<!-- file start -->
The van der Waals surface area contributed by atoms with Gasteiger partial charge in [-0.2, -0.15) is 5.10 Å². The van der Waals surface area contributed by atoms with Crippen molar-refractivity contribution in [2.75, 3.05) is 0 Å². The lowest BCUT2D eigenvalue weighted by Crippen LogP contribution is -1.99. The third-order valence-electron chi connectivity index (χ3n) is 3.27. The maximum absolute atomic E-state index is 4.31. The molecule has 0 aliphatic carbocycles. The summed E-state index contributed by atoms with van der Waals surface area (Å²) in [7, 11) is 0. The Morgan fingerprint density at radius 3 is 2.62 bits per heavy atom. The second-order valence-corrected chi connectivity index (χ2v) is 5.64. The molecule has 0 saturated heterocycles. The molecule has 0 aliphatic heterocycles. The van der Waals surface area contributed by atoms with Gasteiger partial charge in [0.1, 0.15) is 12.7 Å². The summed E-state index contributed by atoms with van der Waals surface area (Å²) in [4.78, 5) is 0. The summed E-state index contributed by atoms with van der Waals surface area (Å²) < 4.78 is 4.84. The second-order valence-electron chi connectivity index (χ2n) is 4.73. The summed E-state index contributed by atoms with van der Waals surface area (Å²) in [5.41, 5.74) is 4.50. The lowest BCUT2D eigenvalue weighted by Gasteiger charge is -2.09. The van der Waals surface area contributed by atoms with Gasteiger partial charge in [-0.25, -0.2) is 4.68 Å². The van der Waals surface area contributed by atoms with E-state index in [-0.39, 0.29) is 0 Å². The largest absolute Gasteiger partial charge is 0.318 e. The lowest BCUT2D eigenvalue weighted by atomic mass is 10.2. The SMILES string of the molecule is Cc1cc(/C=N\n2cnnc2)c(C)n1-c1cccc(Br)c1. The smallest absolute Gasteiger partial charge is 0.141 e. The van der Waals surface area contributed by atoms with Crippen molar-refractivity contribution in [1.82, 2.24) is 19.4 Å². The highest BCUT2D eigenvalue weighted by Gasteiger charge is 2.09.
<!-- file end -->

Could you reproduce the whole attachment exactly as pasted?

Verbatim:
The van der Waals surface area contributed by atoms with Gasteiger partial charge in [-0.2, -0.15) is 5.10 Å². The van der Waals surface area contributed by atoms with Crippen molar-refractivity contribution in [2.75, 3.05) is 0 Å². The lowest BCUT2D eigenvalue weighted by Crippen LogP contribution is -1.99. The third-order valence-electron chi connectivity index (χ3n) is 3.27. The maximum absolute atomic E-state index is 4.31. The molecule has 0 aliphatic carbocycles. The summed E-state index contributed by atoms with van der Waals surface area (Å²) in [7, 11) is 0. The Morgan fingerprint density at radius 3 is 2.62 bits per heavy atom. The second-order valence-corrected chi connectivity index (χ2v) is 5.64. The molecule has 0 saturated heterocycles. The molecule has 0 aliphatic heterocycles. The van der Waals surface area contributed by atoms with Gasteiger partial charge in [0.1, 0.15) is 12.7 Å². The summed E-state index contributed by atoms with van der Waals surface area (Å²) in [4.78, 5) is 0. The summed E-state index contributed by atoms with van der Waals surface area (Å²) < 4.78 is 4.84. The second-order valence-electron chi connectivity index (χ2n) is 4.73. The summed E-state index contributed by atoms with van der Waals surface area (Å²) in [5.41, 5.74) is 4.50. The lowest BCUT2D eigenvalue weighted by Gasteiger charge is -2.09. The van der Waals surface area contributed by atoms with Gasteiger partial charge in [-0.25, -0.2) is 4.68 Å². The van der Waals surface area contributed by atoms with E-state index in [-0.39, 0.29) is 0 Å². The largest absolute Gasteiger partial charge is 0.318 e. The lowest BCUT2D eigenvalue weighted by atomic mass is 10.2. The SMILES string of the molecule is Cc1cc(/C=N\n2cnnc2)c(C)n1-c1cccc(Br)c1. The smallest absolute Gasteiger partial charge is 0.141 e. The van der Waals surface area contributed by atoms with Crippen molar-refractivity contribution in [1.82, 2.24) is 19.4 Å². The highest BCUT2D eigenvalue weighted by Gasteiger charge is 2.09.